similarly in his emphasis on the diaspora’s ethnocentrism as a compensatory drive to transplant and recuperate the motherland (the object of loss), Mishra also glosses over the local expressions of national and cultural belonging or the complex processes of syncretism, creolization, and indigenization that are evident in multigenerational communities in the Caribbean and other locations. (Pirbhai, 19)

She also indicated the cohesion of diasporic South Asian communities around versions of the Ramayana means an over emphasis on Hinduism in these cultural groups.


Shalini Puri, in her book The Caribbean Postcolonial: Social Equality, Post-Nationalism, and Cultural Hybridity, indicates that hybridized identities are constantly expanding in a motion towards an evolving culture. Puri uses the terms creole, jibaro, mestizo, mulatto, and dougla to describe this ethnic hybridity. The term dougla comes from the Bhojpuri/Hindi term for mixed-caste, but in the Caribbean context it refers to an individual who is mixed-race Indian and Black in the Caribbean. The word dougla comes with racist and exclusionary connotations of belonging to the periphery or a state of unbelonging given both its sociopragmatic usage and etymology. She harnesses this velocity in order to reclaim and recuperate this word and “to articulate potentially progressive cultural projects delegitimised by both Afro-Creole dominant culture and the Indian ‘Mother Culture’” (Bragard, 55). Such syncretism in a poetic that relies on this framing of mixing of identities and cultures — a metaphor for Caribbean space — allows for questioning the nation-state in its purist model.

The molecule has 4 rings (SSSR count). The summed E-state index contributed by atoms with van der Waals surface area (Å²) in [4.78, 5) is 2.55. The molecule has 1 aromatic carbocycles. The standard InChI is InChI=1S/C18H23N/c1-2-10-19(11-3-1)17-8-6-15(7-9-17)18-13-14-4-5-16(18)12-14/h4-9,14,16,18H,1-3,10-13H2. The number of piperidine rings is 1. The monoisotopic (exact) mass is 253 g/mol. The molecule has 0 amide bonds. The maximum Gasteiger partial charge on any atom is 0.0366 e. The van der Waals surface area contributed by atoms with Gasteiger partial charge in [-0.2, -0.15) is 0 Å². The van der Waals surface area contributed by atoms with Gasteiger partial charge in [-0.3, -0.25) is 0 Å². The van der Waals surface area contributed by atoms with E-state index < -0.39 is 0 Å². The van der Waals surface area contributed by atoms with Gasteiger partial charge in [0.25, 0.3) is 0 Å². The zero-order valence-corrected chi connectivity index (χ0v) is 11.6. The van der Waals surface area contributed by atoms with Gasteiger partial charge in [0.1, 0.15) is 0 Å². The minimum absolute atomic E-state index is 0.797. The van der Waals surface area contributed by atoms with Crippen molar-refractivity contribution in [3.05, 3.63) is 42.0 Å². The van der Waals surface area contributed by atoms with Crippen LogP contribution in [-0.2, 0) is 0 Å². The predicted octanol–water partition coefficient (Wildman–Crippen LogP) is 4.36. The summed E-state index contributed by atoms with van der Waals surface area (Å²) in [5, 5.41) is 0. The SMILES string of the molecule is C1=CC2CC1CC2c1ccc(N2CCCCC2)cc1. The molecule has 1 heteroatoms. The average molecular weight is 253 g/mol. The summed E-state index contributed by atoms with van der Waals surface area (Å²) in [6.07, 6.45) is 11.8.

Puri writes that “dougla:”

captur[es] the triple discourse of illegitimacy that has haunted Indo-Caribbean history: the colonial state’s policy not to recognize Indian marriages, which therefore deemed Indian children illegitimate (a policy from which several Creole constructions of Indians as outsiders with no legitimate claims upon Trinidad took their cue); independent India’s rejection of the requests of some Indo-Caribbeans for repatriation, which rendered Indo-Caribbeans illegitimate children of India; and finally Indo-Caribbeans’ own exclusionary and disciplining pejorative that demonizes the mixed descendants of Indo- and Afro-Caribbean as illegitimate. (Puri, 221)